Monday, August 1, 2011

Apple Tart


Mothers (especially Jewish ones) live with guilt. A lot of guilt.


Was I too tough on my son last night when he threw a fit at bath time? I mean, who says you need to shower EVERY day?


Was it unreasonable to refuse to let my almost-twelve-year-old stay up past midnight to play Boggle with our guests?


So us mothers welcome the opportunity to cleanse ourselves of some of the guilt. By giving in and making our kids happy, we feel less guilty. Pardoned. Absolved.


And that's really how this tart came to be. I was feeling guilty for working late. Serving the kids mac-and-cheese one night too many. Being too tired to take my girls to the mall.


When my daughter asked for an apple tart, I jumped at the opportunity.


And I'm glad I did.


Apple Tart, adapted from The Art of Simple Food (If you don't own this cookbook, buy it NOW)This recipe makes enough dough for two tarts. I always make a double batch of dough. I find it easier to work with and it's always a welcome surprise to find a buttery dough in my freezer. You can use the other half for another apple tart, later, or for a more savory preparation like this Onion Tart. Oh, and if you're wondering if you can make this with margarine or coconut oil, please don't. The pure buttery taste is part of its magic.

The Dough
2 cups white flour
1/2 teaspoon salt
1/2 cup ice cold water
1 1/2 sticks cold butter

The Topping
3 apples (I used two Granny Smith and one Gala)
3 tablespoons melted butter
5 tablespoons raw Turbinado sugar, divided

First, make the dough. Combine the flour and salt in a medium bowl. Cut the cold butter into small (1/4 inch or so) cubes. Work the butter into the flour with your fingertips. When it's worked in and coarsely crumbly, slowly add about 3/4 of the ice water. Mix it in with a fork and then switch to mixing with your fingers. You'll want the dough to hold together. Add more water if you need to but you should not need more than 1/2 cup. Divide the dough in half, bring each dough together in a ball, and wrap each ball in an individual piece of saran wrap. Once wrapped, flatten each ball to make a disk. Refrigerate for at least an hour or as long as two days. Or, freeze for up to three months. (Return the fridge a few hours before you're ready to use it.)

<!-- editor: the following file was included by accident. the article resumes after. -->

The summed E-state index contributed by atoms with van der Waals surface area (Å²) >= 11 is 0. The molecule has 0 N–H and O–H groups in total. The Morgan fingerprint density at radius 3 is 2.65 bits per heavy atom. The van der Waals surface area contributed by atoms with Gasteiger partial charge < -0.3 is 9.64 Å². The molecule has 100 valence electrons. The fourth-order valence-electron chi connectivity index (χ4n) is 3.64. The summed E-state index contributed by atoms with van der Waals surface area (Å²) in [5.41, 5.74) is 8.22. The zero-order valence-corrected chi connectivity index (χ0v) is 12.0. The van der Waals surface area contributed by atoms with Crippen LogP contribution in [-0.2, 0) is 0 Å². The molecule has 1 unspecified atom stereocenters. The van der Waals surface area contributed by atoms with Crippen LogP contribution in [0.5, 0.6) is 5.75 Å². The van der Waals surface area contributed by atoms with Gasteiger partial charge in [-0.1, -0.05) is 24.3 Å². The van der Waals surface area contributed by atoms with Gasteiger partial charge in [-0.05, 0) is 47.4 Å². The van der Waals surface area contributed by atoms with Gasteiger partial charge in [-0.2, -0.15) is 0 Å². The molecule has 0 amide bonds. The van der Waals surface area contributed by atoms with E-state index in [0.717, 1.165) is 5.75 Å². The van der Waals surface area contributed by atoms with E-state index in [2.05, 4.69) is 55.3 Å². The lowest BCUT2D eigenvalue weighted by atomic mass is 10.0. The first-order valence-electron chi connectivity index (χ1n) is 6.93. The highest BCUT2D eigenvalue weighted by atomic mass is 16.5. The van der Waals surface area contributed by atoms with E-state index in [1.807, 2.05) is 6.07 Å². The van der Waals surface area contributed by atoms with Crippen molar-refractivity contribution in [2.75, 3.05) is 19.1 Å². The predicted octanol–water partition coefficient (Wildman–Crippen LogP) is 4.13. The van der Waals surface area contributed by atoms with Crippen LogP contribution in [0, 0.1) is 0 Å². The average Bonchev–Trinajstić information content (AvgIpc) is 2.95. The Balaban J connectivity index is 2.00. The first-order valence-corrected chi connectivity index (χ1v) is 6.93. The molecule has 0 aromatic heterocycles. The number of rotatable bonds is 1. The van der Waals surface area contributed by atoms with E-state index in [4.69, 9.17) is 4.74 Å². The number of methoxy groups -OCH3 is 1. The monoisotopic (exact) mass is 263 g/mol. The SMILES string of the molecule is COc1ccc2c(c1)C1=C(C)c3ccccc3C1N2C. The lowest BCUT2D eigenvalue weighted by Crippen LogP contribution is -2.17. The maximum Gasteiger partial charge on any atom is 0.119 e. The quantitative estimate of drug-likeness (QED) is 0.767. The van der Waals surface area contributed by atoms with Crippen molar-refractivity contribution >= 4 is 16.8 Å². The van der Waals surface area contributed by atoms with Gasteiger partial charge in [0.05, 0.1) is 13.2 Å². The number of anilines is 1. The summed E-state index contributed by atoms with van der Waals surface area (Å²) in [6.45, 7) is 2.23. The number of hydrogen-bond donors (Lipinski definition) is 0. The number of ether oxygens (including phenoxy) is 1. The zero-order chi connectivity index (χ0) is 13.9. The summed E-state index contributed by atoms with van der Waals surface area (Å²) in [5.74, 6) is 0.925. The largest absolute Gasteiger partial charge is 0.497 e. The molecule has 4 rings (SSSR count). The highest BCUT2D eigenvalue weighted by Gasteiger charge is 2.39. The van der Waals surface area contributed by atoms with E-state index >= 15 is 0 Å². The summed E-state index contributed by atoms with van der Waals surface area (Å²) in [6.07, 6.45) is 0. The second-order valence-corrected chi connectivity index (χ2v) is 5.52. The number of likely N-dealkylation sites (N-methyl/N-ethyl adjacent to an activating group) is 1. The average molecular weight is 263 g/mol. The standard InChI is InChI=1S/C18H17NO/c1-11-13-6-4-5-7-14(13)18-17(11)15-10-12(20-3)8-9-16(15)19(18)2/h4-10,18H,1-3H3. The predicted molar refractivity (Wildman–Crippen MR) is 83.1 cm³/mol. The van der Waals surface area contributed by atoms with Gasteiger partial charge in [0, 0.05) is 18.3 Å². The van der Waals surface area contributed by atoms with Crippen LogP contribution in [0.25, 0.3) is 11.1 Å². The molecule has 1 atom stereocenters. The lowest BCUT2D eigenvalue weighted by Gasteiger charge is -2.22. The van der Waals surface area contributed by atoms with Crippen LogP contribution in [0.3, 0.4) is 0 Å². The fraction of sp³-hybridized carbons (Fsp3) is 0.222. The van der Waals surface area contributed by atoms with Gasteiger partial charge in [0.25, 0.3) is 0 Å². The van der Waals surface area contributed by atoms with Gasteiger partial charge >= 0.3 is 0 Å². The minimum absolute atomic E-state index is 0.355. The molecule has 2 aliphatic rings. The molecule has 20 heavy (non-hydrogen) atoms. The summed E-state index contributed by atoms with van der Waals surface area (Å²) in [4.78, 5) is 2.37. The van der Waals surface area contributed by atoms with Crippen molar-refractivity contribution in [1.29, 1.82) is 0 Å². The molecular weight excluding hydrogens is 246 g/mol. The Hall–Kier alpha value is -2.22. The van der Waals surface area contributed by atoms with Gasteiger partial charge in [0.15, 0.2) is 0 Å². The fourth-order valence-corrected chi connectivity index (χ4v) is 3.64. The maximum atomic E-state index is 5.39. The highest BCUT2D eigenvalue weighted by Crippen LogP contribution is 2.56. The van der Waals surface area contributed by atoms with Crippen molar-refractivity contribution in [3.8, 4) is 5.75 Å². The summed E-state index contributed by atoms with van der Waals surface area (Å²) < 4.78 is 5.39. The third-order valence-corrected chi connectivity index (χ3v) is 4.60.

Next, make the filling. Peel the apples and slice them into 1/4 inch thick slices. 

Preheat the oven to 350*. Line a baking sheet with parchment paper. 

Flour a work surface and roll out ONE of your dough disks into a 14-inch round. To move it from your work surface to your baking sheet, fold the round in half and then in quarters. This is a wonderful technique I learned from Alice Waters which has taken all the frustration out of rolling out pies.

Once the dough is on the baking sheet, lay the apple slices in a pretty pattern, leaving a 1-inch border. Fold the dough border over the apples and then brush the butter all over the border. Pat the remaining butter onto the apples. 

Sprinkle the entire tart - crust and filling - with the raw sugar. 

Bake for 50-60 minutes until the crust is beginning to brown and the apples look soft. Cool for at least a few minutes before serving. (Note that this tart is also wonderful at room temperature or even from the fridge the next day, if you have any leftover.)



23 comments:

  1. Oh, yummy yummy! I think my aunt was telling me about something like this she makes.

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  2. It is beautiful and rustic and just simply perfect! I love the simplicity of it! Great post